South Glos Foster Carer, Sandra, recently hit a massive milestone with a decade of fostering under her belt. We caught up with her to hear her story to honour the impact she’s had in children’s lives over the years.

Laughing girl with daisy in her hairs, showing thumbs up.
Why did you get into foster care?

“I had been interested in becoming a Foster Carer for sometime, I wanted to support young children and so I reached out to the Fostering Placement Team, because my own children were now late teenagers, and I wanted to continue to nurture young children to. I had a significant loss in my life and after that time, I decided I wanted to take this path and focus fully on Share the Care Fostering Support/Respite.”

What did life look life before you became a foster carer?

“Before becoming a foster carer, life was working in a Support Care role two days a week, a Data Officer role three days a week, and managing family and home the rest of the time.”

How has fostering changed over the ten years you’ve been a foster carer?

“I have found that access to information regarding fostering and your role as a foster carer and training courses, has become so wonderfully accessible, both face to face and as online training, to complete statutory/bonus courses of your choosing relevant to your foster carer role. 

“Also, support has continued to be very accessible from the Fostering Placement team and Supervisors. There is a strong person-centred approach putting each child’s needs first.  I find that the core of being a foster carer remains the same after 10 years of fostering, and that is to care for, support and protect the children.”

How many children have you fostered?

“I have fostered fourteen children all very different and lovely individuals, that I have enjoyed caring for all with different time frames of placement with me. I am currently waiting a new placement.”

Describe a typical day as a foster carer

“A typical day would be to support the children to see that they are bathed and dressed appropriately for the day.  To give them breakfast and make sure they are well and happy.  We would discuss what activities they may like to do for the day and what that might entail.  I like to take them to the park so they can play explore, and support them with a hobby like arts and crafts or for example attending martial arts.”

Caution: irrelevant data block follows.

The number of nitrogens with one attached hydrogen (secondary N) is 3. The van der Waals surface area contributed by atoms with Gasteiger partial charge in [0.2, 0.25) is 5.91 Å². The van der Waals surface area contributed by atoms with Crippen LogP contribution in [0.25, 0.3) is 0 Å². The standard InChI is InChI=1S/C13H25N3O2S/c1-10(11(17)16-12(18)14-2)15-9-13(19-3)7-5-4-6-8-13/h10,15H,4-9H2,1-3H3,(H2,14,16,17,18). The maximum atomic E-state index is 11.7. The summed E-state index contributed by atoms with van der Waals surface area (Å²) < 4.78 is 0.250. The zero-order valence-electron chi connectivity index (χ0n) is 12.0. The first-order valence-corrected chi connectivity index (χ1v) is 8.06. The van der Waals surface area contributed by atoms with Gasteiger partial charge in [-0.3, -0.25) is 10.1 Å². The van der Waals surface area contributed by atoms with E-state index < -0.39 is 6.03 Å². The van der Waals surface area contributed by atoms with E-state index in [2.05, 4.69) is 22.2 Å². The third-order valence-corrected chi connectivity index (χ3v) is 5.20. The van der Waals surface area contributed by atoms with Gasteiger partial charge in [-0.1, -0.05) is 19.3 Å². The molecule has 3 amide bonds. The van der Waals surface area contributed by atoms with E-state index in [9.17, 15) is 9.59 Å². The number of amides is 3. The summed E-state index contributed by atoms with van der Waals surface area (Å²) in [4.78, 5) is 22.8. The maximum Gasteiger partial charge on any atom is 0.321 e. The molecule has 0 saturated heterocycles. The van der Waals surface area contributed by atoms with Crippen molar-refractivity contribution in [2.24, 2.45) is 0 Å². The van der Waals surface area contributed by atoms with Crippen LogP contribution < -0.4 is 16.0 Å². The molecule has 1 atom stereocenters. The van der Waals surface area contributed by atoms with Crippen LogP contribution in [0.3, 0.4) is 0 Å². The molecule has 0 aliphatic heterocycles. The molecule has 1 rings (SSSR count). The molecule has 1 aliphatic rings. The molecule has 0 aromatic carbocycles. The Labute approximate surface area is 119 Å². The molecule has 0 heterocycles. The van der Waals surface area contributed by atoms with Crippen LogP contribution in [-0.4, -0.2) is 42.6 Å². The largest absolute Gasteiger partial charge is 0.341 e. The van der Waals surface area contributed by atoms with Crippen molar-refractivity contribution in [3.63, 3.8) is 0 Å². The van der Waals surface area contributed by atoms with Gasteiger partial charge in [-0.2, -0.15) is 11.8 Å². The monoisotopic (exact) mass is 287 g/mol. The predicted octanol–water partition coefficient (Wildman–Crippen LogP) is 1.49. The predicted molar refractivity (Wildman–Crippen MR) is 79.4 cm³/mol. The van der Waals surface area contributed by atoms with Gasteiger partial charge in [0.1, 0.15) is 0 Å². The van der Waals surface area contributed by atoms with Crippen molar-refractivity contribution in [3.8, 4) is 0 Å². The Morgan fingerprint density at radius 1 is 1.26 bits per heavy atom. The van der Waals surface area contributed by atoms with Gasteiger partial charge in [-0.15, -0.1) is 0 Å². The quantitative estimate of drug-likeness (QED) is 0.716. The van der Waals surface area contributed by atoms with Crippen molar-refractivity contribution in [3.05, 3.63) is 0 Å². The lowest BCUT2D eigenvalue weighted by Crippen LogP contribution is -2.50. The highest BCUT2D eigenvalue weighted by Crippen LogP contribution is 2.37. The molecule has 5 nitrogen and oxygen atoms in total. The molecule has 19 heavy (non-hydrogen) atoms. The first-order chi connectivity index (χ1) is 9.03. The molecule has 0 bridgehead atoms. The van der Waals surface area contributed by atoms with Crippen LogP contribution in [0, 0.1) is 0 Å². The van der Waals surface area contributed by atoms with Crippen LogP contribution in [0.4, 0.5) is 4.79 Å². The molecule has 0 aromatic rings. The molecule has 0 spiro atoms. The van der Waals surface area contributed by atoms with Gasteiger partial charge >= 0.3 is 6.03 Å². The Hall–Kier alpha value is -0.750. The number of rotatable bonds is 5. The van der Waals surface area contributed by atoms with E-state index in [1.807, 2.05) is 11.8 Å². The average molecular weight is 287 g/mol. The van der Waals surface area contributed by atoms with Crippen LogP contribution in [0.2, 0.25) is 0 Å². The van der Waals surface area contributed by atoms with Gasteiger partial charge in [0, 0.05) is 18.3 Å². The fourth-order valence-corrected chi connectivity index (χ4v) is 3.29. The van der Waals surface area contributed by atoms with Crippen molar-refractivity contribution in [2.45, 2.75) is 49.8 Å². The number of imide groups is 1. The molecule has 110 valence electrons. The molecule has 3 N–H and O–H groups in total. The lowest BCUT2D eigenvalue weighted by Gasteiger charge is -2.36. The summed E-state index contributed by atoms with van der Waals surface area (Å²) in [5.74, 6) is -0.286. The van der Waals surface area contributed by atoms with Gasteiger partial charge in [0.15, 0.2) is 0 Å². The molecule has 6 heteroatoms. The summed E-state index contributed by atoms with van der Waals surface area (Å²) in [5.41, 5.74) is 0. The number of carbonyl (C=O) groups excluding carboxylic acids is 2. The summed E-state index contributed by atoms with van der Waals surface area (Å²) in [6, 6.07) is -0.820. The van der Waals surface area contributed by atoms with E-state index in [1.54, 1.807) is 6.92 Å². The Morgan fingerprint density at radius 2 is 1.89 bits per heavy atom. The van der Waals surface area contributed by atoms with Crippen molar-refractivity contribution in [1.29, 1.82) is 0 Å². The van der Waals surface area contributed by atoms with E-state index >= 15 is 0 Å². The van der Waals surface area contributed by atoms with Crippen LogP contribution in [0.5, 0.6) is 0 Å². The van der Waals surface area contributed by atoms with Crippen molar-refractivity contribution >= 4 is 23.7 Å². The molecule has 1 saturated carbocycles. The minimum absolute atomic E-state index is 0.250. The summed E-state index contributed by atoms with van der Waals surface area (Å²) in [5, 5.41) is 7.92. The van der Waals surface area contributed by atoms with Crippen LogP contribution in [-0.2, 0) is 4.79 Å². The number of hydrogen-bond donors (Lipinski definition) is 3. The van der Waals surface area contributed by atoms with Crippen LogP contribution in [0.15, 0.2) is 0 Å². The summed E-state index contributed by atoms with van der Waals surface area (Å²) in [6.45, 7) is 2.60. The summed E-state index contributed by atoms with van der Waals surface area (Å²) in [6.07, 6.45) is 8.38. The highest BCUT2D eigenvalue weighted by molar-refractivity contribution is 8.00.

I do not regret a moment of my decision for the past ten years to become a foster carer, and I have found it very rewarding and fulfilling being there for the children, at a time in their lives that must have been at the very least, quite a traumatic time.

What are the most rewarding aspects of fostering?

“Being able to support and nurture children at a time in their lives that can prove to be most stressful and cause them anxiety, is what keeps me going to help them.  Those moments they are filled with joy and happiness, and me giving quality time is what I love the most.”

What’s the most challenging aspects of fostering and how do you manage them?

“Children that experience trauma that need reassurance and present with challenging behaviours are managed by giving them my patience, my ear, understanding and a safe space, that in time will help them to understand and manage those childhood traumas.”

Would you recommend fostering and if so, why?

“Fostering can be challenging at times, but I feel overall it is one of the most rewarding jobs someone can do.  To help a child that has had a difficult start in life to have a safe, supported and nurtured new beginning is well, quite frankly worth it.”

What advice would you give a new foster carer or someone thinking about fostering?

“To reach out to the Fostering Placement Team and consider the pros and cons of what will be required of you as a Foster Carer, and if you still feel that pull to care for a child that no doubt will need your support and care, then go for it.”

What makes a good foster carer?

“A good foster carer is a person with a caring and nurturing nature, with patience and understanding and someone who would like to protect and care for children.  To be able to embrace challenges and provide help to overcome them to.”

Describe your most memorable moment in fostering.

“Watching a particular child grow over the years that started out with high levels of anxiety and stress, to overcome this to a level that is now manageable and has given them a better quality of life.”

If you want to know more about what’s involved in fostering, fill in our get in touch form below, or call us on 01454 866423.

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